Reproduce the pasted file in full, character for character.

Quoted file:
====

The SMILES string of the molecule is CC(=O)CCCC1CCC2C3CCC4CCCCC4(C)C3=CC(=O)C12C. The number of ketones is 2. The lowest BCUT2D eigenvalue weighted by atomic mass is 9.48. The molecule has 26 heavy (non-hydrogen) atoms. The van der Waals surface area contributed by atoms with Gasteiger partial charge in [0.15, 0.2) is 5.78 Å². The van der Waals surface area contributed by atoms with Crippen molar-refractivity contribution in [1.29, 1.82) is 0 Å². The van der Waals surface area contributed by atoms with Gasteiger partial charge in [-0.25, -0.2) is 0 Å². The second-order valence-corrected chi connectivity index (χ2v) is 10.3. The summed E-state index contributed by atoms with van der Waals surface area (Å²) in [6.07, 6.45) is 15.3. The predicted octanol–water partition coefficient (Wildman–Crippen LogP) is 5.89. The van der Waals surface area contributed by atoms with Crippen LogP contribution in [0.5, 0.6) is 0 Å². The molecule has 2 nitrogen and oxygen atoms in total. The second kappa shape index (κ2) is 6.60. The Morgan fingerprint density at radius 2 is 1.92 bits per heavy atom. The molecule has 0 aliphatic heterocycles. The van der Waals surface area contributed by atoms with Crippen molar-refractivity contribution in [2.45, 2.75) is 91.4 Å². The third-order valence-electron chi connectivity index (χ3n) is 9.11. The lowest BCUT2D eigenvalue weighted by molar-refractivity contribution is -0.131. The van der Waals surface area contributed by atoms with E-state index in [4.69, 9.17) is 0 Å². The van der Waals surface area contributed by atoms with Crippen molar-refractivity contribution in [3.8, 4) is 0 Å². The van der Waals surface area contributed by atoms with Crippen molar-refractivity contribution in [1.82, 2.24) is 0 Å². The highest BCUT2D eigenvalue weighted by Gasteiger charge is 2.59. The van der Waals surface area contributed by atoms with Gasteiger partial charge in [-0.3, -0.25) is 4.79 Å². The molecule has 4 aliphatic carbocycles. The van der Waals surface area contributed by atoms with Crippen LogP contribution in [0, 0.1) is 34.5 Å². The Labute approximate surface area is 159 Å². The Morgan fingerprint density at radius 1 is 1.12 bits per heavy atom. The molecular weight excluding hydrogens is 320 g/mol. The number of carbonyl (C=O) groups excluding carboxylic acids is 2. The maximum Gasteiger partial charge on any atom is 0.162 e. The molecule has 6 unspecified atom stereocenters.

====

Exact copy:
The SMILES string of the molecule is CC(=O)CCCC1CCC2C3CCC4CCCCC4(C)C3=CC(=O)C12C. The number of ketones is 2. The lowest BCUT2D eigenvalue weighted by atomic mass is 9.48. The molecule has 26 heavy (non-hydrogen) atoms. The van der Waals surface area contributed by atoms with Gasteiger partial charge in [0.15, 0.2) is 5.78 Å². The van der Waals surface area contributed by atoms with Crippen molar-refractivity contribution in [1.29, 1.82) is 0 Å². The van der Waals surface area contributed by atoms with Gasteiger partial charge in [-0.25, -0.2) is 0 Å². The second-order valence-corrected chi connectivity index (χ2v) is 10.3. The summed E-state index contributed by atoms with van der Waals surface area (Å²) in [6.07, 6.45) is 15.3. The predicted octanol–water partition coefficient (Wildman–Crippen LogP) is 5.89. The van der Waals surface area contributed by atoms with Crippen LogP contribution in [0.5, 0.6) is 0 Å². The molecule has 2 nitrogen and oxygen atoms in total. The second kappa shape index (κ2) is 6.60. The Morgan fingerprint density at radius 2 is 1.92 bits per heavy atom. The molecule has 0 aliphatic heterocycles. The van der Waals surface area contributed by atoms with Crippen molar-refractivity contribution in [2.45, 2.75) is 91.4 Å². The third-order valence-electron chi connectivity index (χ3n) is 9.11. The lowest BCUT2D eigenvalue weighted by molar-refractivity contribution is -0.131. The van der Waals surface area contributed by atoms with E-state index in [4.69, 9.17) is 0 Å². The van der Waals surface area contributed by atoms with Crippen molar-refractivity contribution in [3.8, 4) is 0 Å². The van der Waals surface area contributed by atoms with Crippen molar-refractivity contribution in [1.82, 2.24) is 0 Å². The highest BCUT2D eigenvalue weighted by Gasteiger charge is 2.59. The van der Waals surface area contributed by atoms with Gasteiger partial charge in [-0.3, -0.25) is 4.79 Å². The molecule has 4 aliphatic carbocycles. The van der Waals surface area contributed by atoms with Crippen LogP contribution in [0, 0.1) is 34.5 Å². The Labute approximate surface area is 159 Å². The Morgan fingerprint density at radius 1 is 1.12 bits per heavy atom. The molecular weight excluding hydrogens is 320 g/mol. The number of carbonyl (C=O) groups excluding carboxylic acids is 2. The maximum Gasteiger partial charge on any atom is 0.162 e. The molecule has 6 unspecified atom stereocenters.